I started collecting DVDs for two reasons: 1. Pre-1990s TV shows and movies disappeared from most cable channels. 2. Most post-1990s TV shows and movies are garbage. At some point around 2002 or 2003, I realized that if I wanted to continue watching quality entertainment on TV, I had no choice but to create my own video library, and so I set about making a list of all the shows and movies I thought were worth owning. As of now, I've acquired about 90% of what's on that list, and most of what remains is unreleased. In my case, amassing a collection of DVDs has definitely been worth the effort and expense, but in a way, I'm kind of sad that I can no longer randomly turn on my TV and discover something like THE FUGITIVE or THE OUTER LIMITS. Back in the 70s and 80s, changing the the channel was like browsing a bookstore, but unfortunately that era is gone forever. It's too bad younger generations will never experience the same sense of discovery I did, but to be honest, I guess most of them probably don't think they're missing much, since they only relate to movies with lots of CGI and explosions.
Posted October 23 2007 - 08:34 AM
That pretty accurately describes my experience, too Michael (except I started in 2001). Now I'm up to 2300 titles, with only a few dozen in-print releases to go, and a few dozen not yet released on DVD yet. There are still several dozen TV series I might be inclined to collect as well, but I haven't decided whether to make that additional commitment of time and money. In any case, I feel that I am very close to having quite literally EVERY film or show that I could ever wish to watch for the rest of my life in my own personal always-accessible collection. That is a pretty great feeling, especially considering I grew up in a home that never had cable and only three OTA broadcast channels to watch for much of my adolescence. Finding a movie on TV (especially a great old classic like so many of the ones I own now) during that time was very much like finding gold. So my past experience of basically having little or no access to the great entertainment that film provides (or much televised entertainment at all for a good portion of my developmental years) probably makes me appreciate being able to own just about any and every great (and even some not so great) works of cinema and television past and present much more than many folks.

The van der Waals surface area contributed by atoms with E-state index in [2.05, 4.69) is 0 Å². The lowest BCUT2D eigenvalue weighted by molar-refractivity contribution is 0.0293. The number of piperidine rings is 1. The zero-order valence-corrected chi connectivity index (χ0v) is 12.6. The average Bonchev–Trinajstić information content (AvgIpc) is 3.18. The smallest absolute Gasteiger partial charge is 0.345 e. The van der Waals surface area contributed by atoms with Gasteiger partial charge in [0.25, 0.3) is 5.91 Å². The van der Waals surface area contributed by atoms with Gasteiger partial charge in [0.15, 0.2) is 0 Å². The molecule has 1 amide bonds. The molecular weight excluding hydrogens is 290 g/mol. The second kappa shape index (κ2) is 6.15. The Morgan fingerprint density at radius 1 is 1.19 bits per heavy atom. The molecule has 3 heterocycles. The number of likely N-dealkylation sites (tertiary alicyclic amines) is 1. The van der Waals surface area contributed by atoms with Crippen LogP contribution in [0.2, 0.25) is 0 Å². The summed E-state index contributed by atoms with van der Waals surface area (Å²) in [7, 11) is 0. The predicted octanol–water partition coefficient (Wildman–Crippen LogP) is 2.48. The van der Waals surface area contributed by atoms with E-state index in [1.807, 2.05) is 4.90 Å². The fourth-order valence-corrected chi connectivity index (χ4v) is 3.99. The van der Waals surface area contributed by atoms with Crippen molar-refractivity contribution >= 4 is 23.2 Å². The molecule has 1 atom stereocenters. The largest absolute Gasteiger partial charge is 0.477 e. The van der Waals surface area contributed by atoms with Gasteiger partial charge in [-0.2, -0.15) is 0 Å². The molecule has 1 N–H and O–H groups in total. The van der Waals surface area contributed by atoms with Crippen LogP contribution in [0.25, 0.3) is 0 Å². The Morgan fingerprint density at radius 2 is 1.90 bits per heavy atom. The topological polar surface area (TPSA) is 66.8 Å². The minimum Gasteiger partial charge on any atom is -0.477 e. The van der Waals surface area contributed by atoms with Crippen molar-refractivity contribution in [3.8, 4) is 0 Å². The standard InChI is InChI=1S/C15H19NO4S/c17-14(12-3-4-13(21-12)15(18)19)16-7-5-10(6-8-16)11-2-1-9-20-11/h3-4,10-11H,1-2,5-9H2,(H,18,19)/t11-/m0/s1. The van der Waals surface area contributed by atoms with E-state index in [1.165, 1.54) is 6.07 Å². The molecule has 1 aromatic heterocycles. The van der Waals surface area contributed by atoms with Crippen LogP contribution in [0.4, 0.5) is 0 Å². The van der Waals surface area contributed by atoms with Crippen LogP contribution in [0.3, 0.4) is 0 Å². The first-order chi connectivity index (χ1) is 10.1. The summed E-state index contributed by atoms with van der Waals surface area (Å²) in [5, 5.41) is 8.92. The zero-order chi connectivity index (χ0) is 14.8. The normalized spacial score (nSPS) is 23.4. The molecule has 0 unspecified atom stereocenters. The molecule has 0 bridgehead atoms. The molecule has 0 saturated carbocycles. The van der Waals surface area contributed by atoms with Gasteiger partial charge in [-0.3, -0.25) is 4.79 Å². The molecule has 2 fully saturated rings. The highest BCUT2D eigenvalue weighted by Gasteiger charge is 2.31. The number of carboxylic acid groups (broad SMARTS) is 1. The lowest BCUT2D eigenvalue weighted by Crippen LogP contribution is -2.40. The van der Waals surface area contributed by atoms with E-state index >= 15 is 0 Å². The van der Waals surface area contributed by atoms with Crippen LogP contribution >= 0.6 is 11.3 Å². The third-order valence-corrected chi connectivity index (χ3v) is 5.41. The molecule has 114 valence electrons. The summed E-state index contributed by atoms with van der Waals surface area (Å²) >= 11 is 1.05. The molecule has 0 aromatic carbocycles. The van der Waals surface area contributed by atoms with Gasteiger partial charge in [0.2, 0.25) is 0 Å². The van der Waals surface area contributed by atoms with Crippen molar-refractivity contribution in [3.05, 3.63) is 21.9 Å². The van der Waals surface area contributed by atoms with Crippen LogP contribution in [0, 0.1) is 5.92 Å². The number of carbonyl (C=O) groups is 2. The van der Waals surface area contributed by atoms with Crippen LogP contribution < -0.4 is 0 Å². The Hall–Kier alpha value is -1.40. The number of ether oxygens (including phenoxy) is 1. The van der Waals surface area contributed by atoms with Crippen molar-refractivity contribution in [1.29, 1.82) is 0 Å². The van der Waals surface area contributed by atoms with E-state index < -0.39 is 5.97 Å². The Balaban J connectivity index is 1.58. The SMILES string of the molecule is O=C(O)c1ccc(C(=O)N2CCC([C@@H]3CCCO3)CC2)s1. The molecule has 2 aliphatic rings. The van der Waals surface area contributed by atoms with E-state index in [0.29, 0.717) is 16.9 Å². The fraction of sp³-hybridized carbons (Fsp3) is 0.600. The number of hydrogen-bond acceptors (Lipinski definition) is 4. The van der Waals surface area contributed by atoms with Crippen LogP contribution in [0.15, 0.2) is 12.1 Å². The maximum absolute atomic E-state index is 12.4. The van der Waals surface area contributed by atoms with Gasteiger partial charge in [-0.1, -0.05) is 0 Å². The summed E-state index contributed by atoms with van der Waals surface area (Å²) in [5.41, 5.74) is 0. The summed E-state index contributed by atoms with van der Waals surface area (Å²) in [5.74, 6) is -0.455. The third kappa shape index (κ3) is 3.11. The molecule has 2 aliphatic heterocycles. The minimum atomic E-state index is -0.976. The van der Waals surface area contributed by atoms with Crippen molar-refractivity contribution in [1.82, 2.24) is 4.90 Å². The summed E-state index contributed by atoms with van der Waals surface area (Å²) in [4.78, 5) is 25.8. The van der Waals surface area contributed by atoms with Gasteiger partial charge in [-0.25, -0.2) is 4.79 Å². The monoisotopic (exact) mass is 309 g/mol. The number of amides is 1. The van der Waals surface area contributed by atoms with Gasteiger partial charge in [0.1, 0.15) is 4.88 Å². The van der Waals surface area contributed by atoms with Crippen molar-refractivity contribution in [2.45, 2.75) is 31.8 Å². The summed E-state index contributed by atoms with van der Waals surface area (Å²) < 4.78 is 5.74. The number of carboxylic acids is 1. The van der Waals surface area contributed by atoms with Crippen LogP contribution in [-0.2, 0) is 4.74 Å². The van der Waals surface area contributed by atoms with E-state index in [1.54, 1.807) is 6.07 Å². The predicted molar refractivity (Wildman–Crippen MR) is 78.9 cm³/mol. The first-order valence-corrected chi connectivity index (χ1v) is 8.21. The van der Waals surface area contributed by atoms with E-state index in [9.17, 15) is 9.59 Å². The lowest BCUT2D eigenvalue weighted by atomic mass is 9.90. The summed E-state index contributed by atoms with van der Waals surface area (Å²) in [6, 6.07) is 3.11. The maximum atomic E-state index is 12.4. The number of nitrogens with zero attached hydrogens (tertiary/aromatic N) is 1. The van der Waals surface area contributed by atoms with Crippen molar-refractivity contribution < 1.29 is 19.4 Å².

Posted October 23 2007 - 09:28 AM
I started collecting DVDs when I got my first DVD player in 1999. I like to buy DVDs so I can watch on my schedule. I also used to buy at least one a week, espacially when there were great deals at many e-tailers. Like Billy I have a lot of DVDs that I know I will never watch more than once. I even own about 50-60 that I have never even watched yet. Mainly what I consider classics and wanted to have as part of my collection. A good example of not watching a DVD I own, is Borat. I finally saw that movie on HBO a couple of weeks ago. In the last couple of years I have definitely slowed down my DVD purchasing and viewing. I mainly buy TV series, now.
Lawn Ranger Motto: You're only young once, but you can be always be immature.
0 user(s) are reading this topic
0 members, 0 guests, 0 anonymous users